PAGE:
We are making sure that we are talking to the right people, moving forward in a way that reflects the voices we have heard, and are working closely with all partners as this plan develops.

We have reflected this priority every way we can, including through the budget process, with budget 2016 reflecting the government's commitment to an action plan. However, this goes beyond commitment. It is a responsibility of the government and all of us who represent our communities that rely on the tireless and selfless contributions of the brave women and men who keep us safe. To those men and women, we give our thanks.

Federal Framework on Post-Traumatic Stress Disorder ActPrivate Members' Business

5:45 p.m.


Murray Rankin NDP Victoria, BC

Mr. Speaker, I am very pleased to rise in support of Bill C-211. I thank the member for Cariboo—Prince George for bringing the bill forward. I also thank my colleague from Guelph for his thoughtful remarks.

This bill would create a federal framework for post-traumatic stress disorder, or PTSD. That is a mental condition that can devastate an individual, impacting the individual's family, his or her ability to work, and even his or her ability to perform simple tasks.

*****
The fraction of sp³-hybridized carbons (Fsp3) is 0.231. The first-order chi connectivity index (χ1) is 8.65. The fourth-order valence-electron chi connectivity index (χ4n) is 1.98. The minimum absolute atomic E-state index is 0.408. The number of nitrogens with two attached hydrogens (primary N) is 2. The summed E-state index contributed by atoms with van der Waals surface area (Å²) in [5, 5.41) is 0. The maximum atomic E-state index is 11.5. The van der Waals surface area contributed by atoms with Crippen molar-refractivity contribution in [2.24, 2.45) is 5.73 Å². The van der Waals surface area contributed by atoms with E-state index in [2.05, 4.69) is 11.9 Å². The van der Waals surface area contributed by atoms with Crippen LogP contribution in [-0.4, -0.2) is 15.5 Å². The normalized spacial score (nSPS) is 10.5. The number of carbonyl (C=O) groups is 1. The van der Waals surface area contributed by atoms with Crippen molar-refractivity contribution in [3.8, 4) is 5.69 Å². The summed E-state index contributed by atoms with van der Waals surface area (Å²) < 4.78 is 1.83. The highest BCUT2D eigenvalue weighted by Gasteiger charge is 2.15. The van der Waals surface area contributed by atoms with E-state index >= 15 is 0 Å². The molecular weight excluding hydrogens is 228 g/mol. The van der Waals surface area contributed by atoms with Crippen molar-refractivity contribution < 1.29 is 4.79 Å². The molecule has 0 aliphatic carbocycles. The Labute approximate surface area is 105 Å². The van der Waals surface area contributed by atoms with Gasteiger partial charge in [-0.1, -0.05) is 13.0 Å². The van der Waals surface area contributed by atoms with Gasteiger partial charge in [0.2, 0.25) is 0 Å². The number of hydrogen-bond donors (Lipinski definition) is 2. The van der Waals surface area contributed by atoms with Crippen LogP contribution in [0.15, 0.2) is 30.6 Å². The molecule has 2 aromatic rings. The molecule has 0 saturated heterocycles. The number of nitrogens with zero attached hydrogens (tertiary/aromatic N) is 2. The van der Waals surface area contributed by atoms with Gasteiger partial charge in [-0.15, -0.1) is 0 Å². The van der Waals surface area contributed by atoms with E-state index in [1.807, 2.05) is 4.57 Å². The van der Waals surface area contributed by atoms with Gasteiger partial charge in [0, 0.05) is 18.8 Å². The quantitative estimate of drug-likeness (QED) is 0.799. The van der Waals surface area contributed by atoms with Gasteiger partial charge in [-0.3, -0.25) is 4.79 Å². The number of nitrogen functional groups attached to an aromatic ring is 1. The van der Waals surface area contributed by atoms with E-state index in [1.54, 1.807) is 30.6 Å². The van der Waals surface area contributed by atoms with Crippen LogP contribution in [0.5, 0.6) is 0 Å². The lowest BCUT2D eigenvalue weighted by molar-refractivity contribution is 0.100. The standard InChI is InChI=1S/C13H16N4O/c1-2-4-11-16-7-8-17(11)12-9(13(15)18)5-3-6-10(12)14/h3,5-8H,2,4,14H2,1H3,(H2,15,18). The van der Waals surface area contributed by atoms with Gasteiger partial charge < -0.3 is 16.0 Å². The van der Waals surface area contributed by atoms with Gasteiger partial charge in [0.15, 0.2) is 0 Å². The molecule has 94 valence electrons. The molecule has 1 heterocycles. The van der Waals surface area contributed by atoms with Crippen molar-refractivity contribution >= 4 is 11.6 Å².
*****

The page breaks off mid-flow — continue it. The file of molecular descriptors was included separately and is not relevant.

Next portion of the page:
As is the case with other mental health conditions, public awareness has often grown in the wake of extreme events, such as wars or natural disasters. Sadly, this has been our experience in Canada as we have seen men and women in the Canadian Forces returning from Afghanistan and struggling for years with the burdens of their experiences there. However, we should not think that this is simply limited to those kinds of extreme events. A soldier returning from a distant combat zone may be the first image in our minds when we talk about PTSD, but more and more, we are learning that stress, trauma, and our body's complex responses to it are issues throughout society, far from battlefields or police precincts or emergency wards.